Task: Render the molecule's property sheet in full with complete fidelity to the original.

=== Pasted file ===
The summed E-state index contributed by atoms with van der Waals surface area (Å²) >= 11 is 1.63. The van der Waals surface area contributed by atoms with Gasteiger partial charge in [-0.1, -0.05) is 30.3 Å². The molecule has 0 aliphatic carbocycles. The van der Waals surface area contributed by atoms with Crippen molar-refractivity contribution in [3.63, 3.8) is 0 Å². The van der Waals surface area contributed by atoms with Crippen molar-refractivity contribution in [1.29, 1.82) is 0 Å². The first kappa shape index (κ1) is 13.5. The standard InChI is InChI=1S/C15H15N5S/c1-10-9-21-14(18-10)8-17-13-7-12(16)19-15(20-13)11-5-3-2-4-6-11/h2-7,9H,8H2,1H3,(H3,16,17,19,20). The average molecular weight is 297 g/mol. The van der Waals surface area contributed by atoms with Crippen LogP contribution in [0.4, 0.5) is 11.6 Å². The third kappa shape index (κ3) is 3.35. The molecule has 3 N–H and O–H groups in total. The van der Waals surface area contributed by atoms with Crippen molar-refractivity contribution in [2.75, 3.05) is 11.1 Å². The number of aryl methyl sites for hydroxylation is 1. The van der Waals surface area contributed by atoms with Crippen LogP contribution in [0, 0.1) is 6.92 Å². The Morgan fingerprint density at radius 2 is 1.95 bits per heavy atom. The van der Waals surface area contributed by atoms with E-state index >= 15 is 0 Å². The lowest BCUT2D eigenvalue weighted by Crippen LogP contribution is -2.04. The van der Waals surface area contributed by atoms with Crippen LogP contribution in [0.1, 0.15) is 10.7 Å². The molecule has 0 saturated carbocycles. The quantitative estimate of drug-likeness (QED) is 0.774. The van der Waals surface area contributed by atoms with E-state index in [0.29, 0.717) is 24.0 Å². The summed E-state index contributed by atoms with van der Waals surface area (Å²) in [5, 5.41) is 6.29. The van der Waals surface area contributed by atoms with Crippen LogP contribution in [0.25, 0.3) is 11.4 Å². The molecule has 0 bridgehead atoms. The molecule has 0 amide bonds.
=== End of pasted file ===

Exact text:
The summed E-state index contributed by atoms with van der Waals surface area (Å²) >= 11 is 1.63. The van der Waals surface area contributed by atoms with Gasteiger partial charge in [-0.1, -0.05) is 30.3 Å². The molecule has 0 aliphatic carbocycles. The van der Waals surface area contributed by atoms with Crippen molar-refractivity contribution in [3.63, 3.8) is 0 Å². The van der Waals surface area contributed by atoms with Crippen molar-refractivity contribution in [1.29, 1.82) is 0 Å². The first kappa shape index (κ1) is 13.5. The standard InChI is InChI=1S/C15H15N5S/c1-10-9-21-14(18-10)8-17-13-7-12(16)19-15(20-13)11-5-3-2-4-6-11/h2-7,9H,8H2,1H3,(H3,16,17,19,20). The average molecular weight is 297 g/mol. The van der Waals surface area contributed by atoms with Crippen LogP contribution in [0.4, 0.5) is 11.6 Å². The third kappa shape index (κ3) is 3.35. The molecule has 3 N–H and O–H groups in total. The van der Waals surface area contributed by atoms with Crippen molar-refractivity contribution in [2.75, 3.05) is 11.1 Å². The number of aryl methyl sites for hydroxylation is 1. The van der Waals surface area contributed by atoms with Crippen LogP contribution in [0, 0.1) is 6.92 Å². The Morgan fingerprint density at radius 2 is 1.95 bits per heavy atom. The van der Waals surface area contributed by atoms with E-state index >= 15 is 0 Å². The lowest BCUT2D eigenvalue weighted by Crippen LogP contribution is -2.04. The van der Waals surface area contributed by atoms with Crippen LogP contribution in [0.1, 0.15) is 10.7 Å². The molecule has 0 saturated carbocycles. The quantitative estimate of drug-likeness (QED) is 0.774. The van der Waals surface area contributed by atoms with E-state index in [0.29, 0.717) is 24.0 Å². The summed E-state index contributed by atoms with van der Waals surface area (Å²) in [5, 5.41) is 6.29. The van der Waals surface area contributed by atoms with Crippen LogP contribution in [0.25, 0.3) is 11.4 Å². The molecule has 0 bridgehead atoms. The molecule has 0 amide bonds.